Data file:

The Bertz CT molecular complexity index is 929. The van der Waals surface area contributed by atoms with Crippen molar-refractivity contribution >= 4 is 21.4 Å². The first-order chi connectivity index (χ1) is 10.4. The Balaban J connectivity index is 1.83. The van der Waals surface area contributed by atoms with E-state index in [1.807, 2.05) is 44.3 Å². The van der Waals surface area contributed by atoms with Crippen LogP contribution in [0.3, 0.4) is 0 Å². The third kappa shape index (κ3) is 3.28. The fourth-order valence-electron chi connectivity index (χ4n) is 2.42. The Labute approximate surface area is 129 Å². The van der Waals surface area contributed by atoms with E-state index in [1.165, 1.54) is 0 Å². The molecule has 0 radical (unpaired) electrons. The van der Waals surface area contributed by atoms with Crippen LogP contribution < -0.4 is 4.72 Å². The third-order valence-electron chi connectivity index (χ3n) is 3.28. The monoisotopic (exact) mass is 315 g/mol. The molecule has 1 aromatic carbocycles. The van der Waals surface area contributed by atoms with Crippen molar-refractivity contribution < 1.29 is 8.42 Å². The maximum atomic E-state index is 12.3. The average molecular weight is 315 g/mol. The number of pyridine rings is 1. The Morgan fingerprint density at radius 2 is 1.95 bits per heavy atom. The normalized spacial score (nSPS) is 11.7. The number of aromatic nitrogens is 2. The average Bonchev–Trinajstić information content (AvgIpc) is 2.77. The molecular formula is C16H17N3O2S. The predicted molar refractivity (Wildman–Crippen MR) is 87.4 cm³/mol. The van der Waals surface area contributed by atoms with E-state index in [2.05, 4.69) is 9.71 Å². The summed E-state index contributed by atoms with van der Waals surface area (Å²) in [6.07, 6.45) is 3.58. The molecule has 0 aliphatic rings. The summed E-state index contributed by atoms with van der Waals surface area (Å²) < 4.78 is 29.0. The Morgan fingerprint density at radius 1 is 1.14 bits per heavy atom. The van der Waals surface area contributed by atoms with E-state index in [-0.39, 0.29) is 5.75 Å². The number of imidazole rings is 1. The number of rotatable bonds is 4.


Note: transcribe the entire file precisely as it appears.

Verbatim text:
The Bertz CT molecular complexity index is 929. The van der Waals surface area contributed by atoms with Crippen molar-refractivity contribution >= 4 is 21.4 Å². The first-order chi connectivity index (χ1) is 10.4. The Balaban J connectivity index is 1.83. The van der Waals surface area contributed by atoms with E-state index in [1.807, 2.05) is 44.3 Å². The van der Waals surface area contributed by atoms with Crippen LogP contribution in [0.3, 0.4) is 0 Å². The third kappa shape index (κ3) is 3.28. The fourth-order valence-electron chi connectivity index (χ4n) is 2.42. The Labute approximate surface area is 129 Å². The van der Waals surface area contributed by atoms with E-state index in [1.165, 1.54) is 0 Å². The molecule has 0 radical (unpaired) electrons. The van der Waals surface area contributed by atoms with Crippen LogP contribution < -0.4 is 4.72 Å². The third-order valence-electron chi connectivity index (χ3n) is 3.28. The monoisotopic (exact) mass is 315 g/mol. The molecule has 1 aromatic carbocycles. The van der Waals surface area contributed by atoms with Crippen molar-refractivity contribution < 1.29 is 8.42 Å². The maximum atomic E-state index is 12.3. The average molecular weight is 315 g/mol. The number of pyridine rings is 1. The Morgan fingerprint density at radius 2 is 1.95 bits per heavy atom. The normalized spacial score (nSPS) is 11.7. The number of aromatic nitrogens is 2. The average Bonchev–Trinajstić information content (AvgIpc) is 2.77. The molecular formula is C16H17N3O2S. The predicted molar refractivity (Wildman–Crippen MR) is 87.4 cm³/mol. The van der Waals surface area contributed by atoms with E-state index in [2.05, 4.69) is 9.71 Å². The summed E-state index contributed by atoms with van der Waals surface area (Å²) in [6.07, 6.45) is 3.58. The molecule has 0 aliphatic rings. The summed E-state index contributed by atoms with van der Waals surface area (Å²) < 4.78 is 29.0. The Morgan fingerprint density at radius 1 is 1.14 bits per heavy atom. The van der Waals surface area contributed by atoms with E-state index in [-0.39, 0.29) is 5.75 Å². The number of imidazole rings is 1. The number of rotatable bonds is 4.